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regular-article-logo Tuesday, 25 June 2024

The page turners of 2023: Fiction

Fiction books that stood out and stole the show this year

The Telegraph Published 29.12.23, 10:03 AM
A likeness of Lucrezia de’ Medici (1545-1561), the fifth child of Duke Cosimo I de’ Medici, painted on the eve of her marriage to Alfonso II d’Este, the Duke of Ferrara — the subject of Maggie O’ Farrell’s 'The Marriage Portrait'

A likeness of Lucrezia de’ Medici (1545-1561), the fifth child of Duke Cosimo I de’ Medici, painted on the eve of her marriage to Alfonso II d’Este, the Duke of Ferrara — the subject of Maggie O’ Farrell’s 'The Marriage Portrait' Sourced by the Telegraph

Prophet Song
By Paul Lynch,
Oneworld

This year’s winner of the Booker Prize is a dystopian novel that is a dirge to the darkest of times.

Nights of Plague: A Novel
By Orhan Pamuk,
Hamish Hamilton

The themes of contagion
and containment offer Orhan Pamuk a brilliant, historically inventive means for reflecting on global history and imperial decline.

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The Birth Lottery and Other Surprises
By Shehan Karunatilaka,
Hachette

The winner of last year’s Booker Prize puts together a curious mix of eccentric characters who bear witness to the many moods and voices of Sri Lanka.

The Marriage Portrait
By Maggie O’Farrell,
Tinder

An adroitly composed literary portrait of the disastrous marriage between Alfonso II d’Este, the Duke of Ferrara, and Lucrezia de’ Medici that is also a fascinating study of female characters.

Liberation Day
By George Saunders,
Penguin

The cast of these absurdly funny stories is trapped by the rituals of hyper-capitalism. This is an intelligent investigation of the prisons that we — consumer-citizens — make for ourselves.

Victory City
By Salman Rushdie,
Hamish Hamilton

Salman Rushdie’s first book after surviving an attack by an extremist cocks a snook at the bigotry of muscular nationalism.

Look at the Lights, My Love
By Annie Ernaux (Translated by Alison L. Strayer),
Yale

A piercing social commentary on mass consumerism crystallised through the personal experiences of the Nobel laureate.

The Bee Sting
By Paul Murray,
Hamish Hamilton

An irresistibly funny, wise, and thought-provoking tour de force about family, fortune and the struggle to be a good person when the world is falling apart.

Birnam Wood
By Eleanor Catton,
Granta

Birnam Wood

Birnam Wood Sourced by The Telegraph


This grimly enjoyable climate fiction maps the overlapping turfs of climate activism and predatory capitalism as well as the subterranean webs that entangle these terrains.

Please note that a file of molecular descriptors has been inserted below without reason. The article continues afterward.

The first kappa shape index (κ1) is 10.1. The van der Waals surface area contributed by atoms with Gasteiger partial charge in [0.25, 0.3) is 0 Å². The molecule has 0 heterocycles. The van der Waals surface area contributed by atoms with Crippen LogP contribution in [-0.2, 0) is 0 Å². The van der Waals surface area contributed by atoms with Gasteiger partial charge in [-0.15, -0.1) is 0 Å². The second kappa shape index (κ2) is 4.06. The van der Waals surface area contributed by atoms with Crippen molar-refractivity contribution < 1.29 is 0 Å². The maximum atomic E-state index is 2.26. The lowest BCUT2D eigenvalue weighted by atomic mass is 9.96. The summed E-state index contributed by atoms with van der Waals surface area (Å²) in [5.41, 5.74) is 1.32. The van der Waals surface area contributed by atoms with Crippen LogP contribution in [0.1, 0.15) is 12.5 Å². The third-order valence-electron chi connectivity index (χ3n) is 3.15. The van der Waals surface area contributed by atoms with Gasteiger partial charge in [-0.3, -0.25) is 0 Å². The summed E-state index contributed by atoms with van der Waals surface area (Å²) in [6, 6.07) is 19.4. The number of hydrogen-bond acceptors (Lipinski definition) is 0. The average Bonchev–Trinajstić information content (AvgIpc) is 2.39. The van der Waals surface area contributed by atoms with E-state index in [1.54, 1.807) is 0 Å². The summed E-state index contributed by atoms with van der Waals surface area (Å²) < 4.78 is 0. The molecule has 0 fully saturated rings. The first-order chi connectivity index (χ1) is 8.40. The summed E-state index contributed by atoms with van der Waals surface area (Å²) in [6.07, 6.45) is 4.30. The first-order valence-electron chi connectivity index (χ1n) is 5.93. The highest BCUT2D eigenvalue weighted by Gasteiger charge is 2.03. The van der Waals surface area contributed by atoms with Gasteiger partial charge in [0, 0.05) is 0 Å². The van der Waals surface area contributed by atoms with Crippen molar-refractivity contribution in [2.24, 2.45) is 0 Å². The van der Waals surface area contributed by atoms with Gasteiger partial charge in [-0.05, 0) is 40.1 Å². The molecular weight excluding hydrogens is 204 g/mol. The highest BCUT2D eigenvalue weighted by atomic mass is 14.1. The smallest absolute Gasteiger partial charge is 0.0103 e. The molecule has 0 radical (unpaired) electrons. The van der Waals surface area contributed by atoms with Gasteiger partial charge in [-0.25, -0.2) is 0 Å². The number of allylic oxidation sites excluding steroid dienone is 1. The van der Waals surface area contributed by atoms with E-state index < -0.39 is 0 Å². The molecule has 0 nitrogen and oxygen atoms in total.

The Memoirs of Valmiki Rao
By Lindsay Pereira,
Vintage

A battle scene from the Ramayana

A battle scene from the Ramayana Sourced by The Telegraph


At once contemporary and timeless, this is a fable that combines myth and reality to explore morality, hypocrisy, hate and faith.

Old Babes in The Wood
By Margaret Atwood,
Doubleday

Old Babes in the Wood celebrates the gift of mutual understanding, despite personal failings and foibles, that individuals may acquire in their twilight years.

Western Lane
By Chetna Maroo,
Picador

A family tries to navigate the grief of losing the matriarch by focusing all its energies on the game of squash. But there is no escaping the valley of grief.

The Wind Knows My Name
By Isabel Allende,
Bloomsbury

Isabel Allende imagines a land without borders in a world where the crises of homelessness and Statelessness have reached alarming proportions.

Age of Vice
By Deepti Kapoor,
Juggernaut

Wealth meets deceit in this searing crime thriller that is also an epic tale of political and moral corruption.

Crook Manifesto
By Colson Whitehead,
Fleet

From crooked cops to the exploitation of the Black community, this tale, which brings to life the New York of the 1970s, sizzles with the undercurrents of crime, corruption, thrill, and social satire.

Pearl
By Siân Hughes,
Picador

A poignant exploration of the grief that is felt first in the absence of a person and,
then, in the presence of everything the person leaves behind.

Black River
By Nilanjana S. Roy,
Westland

Emotionally-invested characterisation, visually-evocative geographies, and trenchant socio-political critique inform this treat of a noir fiction.

Following a Prayer: A Novel
By Sundar Sarukkai,
Tranquebar

A hauntingly intense, philoso­phi­-cal reflection on language and the pursuit of meaning that harnesses the power of persuasive storytelling.

The Light at the End of the World
By Siddhartha Deb,
Westland

An Anthropocene narrative that depicts the strangeness of the worlds we inhabit and think we know well.

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